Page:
GENEVA -- Aston Martin has borrowed styling cues from super yachts to create an SUV concept that hints at the company’s first car from its full-electric Lagonda brand due in 2022.
The All-Terrain Concept has a prominent boat-tail rear end that includes a slide-out ledge to allow passengers to sit outside and take in the view.
The go-anywhere nature of the car together with luxury materials and on-board tech will “re-introduce you to the wonder of travel,” Aston Martin CEO Andy Palmer said in a news release.
The All-Terrain was unveiled at the auto show here on Tuesday. It is the second Lagonda concept to be shown by Aston Martin after it unveiled the Vision Concept sedan at the 2018 Geneva show. Aston Martin is reviving the name with the aim of breaking the duopoly held by Bentley and Rolls-Royce in the ultraluxury sedan market and give it a fresh market away from the sports cars it is better known for.
Like the Vision Concept, the All-Terrain is designed to be used in autonomous mode with the front seats swivelled around to face the back. However Aston said that there is “a greater expectation” that will be controlled by the driver because of its off-road function, but also possibly because it doesn’t think full autonomy will be available as early as 2022.
The All-Terrain has similar rear-hinged doors back doors and opening roof sections as last year’s Vision Concept that give a “spectacular red carpet” moment when revealing the interior.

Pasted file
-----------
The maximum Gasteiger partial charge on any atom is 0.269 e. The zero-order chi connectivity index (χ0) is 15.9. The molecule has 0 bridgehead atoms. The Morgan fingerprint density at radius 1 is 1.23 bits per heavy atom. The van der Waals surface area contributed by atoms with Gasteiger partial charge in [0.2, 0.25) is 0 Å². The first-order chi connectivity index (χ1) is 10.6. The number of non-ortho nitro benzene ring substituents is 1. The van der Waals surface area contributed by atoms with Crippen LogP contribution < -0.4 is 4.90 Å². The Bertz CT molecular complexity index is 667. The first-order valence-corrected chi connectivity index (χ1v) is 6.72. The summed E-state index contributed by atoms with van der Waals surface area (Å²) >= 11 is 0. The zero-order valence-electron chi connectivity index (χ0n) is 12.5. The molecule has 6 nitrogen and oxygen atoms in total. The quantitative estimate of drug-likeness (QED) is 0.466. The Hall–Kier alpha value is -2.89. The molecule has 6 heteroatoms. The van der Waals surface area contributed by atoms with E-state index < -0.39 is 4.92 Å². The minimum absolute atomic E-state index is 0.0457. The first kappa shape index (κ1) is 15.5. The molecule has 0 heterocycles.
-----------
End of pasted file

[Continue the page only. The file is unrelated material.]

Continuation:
Inside the materials are natural but non-traditional, such as cashmere. This shift away from traditional wood and leather would give a “seamless transition” between the car and the home of the owner, who Aston Martin imagines would be “pioneering and eco-conscious.”
The car keeps the key “as an important contact between the driver and the vehicle” and draws further attention to it by having it levitate thanks to electro magnets between the two front seats.
Aston Martin said Lagonda’s aim was to resolve “old conflicts” between high performance, zero emission, advanced technology and ultra-luxury. That could be a reference to a spat last year when Rolls-Royce CEO Torsten Mueller-Oetvoes accused Aston Martin of having “zero clue” about how to sell luxury cars to the ultra-rich following Aston Martin chief of design Marek Reichman’s statement that Rolls-Royce’s traditional design represented “ancient Greece”.
Aston Martin said the Lagonda SUV and sedan would be built at its new St Athan plant when it is gearing up to build the DBX SUV and the Rapide-E, an electric version of its current Rapide sedan that is being used as a limited run test-bed for the Lagonda range.
The challenge to build an all-electric range under the Lagonda brand could ultimately be too great for the firm, Max Warburton, analyst at Bernstein, wrote in a report published earlier this year. “We are skeptical about the Lagonda EV plan. Our forecasts assume they are delayed or abandoned and do not appear in the plan period,” he said. Aston Martin’s difficulties include locating a suitable EV platform and technology, and the lack of awareness of the Lagonda brand, he added.
Also at Geneva, Aston Martin revealed a concept previewing the new Vanquish mid-engined supercar, due 2022, and the AM-RB 003 concept that looks ahead to a new hypercar scheduled a year earlier that sits below the Valkyrie hypercar and rumored to be called Valhalla.